"Alcohol may be man's worst enemy, but the bible says love your enemy." - Frank Sinatra
Cheers, Let's Have A Drink
People like Ernest Hemingway drink to make people more interesting. Other people drink for several reasons, such as from habit, to fit a social norm, to take the edge off or to increase their perceived social abilities. Whatever rhyme or reason one has to imbibe is only fodder for the investor as the fact remains that aggregate U.S. alcohol consumption trends higher each year. According to the Distilled Spirits Council of the United States, domestic alcohol consumption has increased from $37.86 billion in 1999 to $63.13 billion in 2012, an increase of 64.1% over the 13-year period.
When viewing this uptrend in terms of beer, spirits and wine, each category increased in total volume over the 1999 to2012 time period. Spirits led the volume increase by $11.33 billion, while beer and wine increased $9.12 billion and $4.53 billion, respectively.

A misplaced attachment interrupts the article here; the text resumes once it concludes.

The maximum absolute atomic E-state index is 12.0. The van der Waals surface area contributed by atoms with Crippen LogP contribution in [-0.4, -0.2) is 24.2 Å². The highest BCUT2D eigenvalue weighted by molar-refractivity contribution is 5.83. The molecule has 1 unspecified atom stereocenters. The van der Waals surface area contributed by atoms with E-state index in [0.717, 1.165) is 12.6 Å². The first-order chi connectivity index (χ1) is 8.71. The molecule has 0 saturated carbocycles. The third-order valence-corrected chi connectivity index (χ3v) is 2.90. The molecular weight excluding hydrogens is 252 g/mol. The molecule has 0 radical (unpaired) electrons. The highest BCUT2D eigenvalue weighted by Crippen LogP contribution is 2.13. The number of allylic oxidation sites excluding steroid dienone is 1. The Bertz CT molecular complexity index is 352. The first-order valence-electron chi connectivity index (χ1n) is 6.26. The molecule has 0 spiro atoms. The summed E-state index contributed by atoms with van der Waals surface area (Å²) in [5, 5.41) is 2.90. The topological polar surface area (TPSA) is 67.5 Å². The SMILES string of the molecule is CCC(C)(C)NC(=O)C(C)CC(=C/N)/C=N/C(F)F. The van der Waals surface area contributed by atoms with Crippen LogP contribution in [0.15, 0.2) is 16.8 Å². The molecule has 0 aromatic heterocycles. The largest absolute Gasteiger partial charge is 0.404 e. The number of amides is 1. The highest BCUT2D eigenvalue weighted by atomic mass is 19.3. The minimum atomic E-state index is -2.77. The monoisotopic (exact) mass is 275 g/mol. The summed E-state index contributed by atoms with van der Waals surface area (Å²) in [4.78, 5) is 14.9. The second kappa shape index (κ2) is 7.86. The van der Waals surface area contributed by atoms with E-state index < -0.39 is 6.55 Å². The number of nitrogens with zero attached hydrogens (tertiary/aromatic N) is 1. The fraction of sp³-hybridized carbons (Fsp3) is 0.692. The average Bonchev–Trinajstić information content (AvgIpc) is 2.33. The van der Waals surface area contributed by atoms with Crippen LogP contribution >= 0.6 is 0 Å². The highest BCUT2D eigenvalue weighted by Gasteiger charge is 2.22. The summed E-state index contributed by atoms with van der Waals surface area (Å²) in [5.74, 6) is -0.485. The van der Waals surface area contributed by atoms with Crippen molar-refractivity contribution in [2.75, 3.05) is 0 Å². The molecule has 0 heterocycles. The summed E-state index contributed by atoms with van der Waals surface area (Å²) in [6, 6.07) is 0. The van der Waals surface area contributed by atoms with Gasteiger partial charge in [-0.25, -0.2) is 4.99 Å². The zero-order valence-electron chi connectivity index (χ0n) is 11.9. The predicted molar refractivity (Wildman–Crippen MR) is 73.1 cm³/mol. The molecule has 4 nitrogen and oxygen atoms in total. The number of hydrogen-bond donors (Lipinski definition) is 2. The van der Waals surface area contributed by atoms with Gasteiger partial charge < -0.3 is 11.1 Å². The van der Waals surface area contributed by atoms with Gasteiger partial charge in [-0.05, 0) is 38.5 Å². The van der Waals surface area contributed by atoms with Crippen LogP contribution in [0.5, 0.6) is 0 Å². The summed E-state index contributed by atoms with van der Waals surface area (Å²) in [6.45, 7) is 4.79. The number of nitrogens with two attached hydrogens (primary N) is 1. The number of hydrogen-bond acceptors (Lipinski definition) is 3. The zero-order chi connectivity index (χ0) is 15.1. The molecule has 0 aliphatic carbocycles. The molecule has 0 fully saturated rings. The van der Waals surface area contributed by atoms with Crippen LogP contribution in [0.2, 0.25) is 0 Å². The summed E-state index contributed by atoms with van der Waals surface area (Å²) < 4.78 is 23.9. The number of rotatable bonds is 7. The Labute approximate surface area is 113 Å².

In this recent time period, aggregate alcohol consumption increased each year regardless of the business cycle. Through the dot-com boom and bust cycle, the global financial crisis and its subsequent recovery, Americans continued to drink more alcohol each year. On a categorical basis, spirits and wine increased each year while beer reflected zero or negative growth in only two years (2005, 2010).
(click to enlarge)Click to enlargeWhen viewing the change in aggregate consumption on a percentage basis, spirits increased 105.35% since 1999, whereas wine and beer were up 64.1% and 43.02%, respectively.
With this data it is clear that the domestic alcohol preference is shifting from beer to spirits and wine. While beer remains the volume leader, spirits and wine have increased their shares at the expense of the beloved brewski.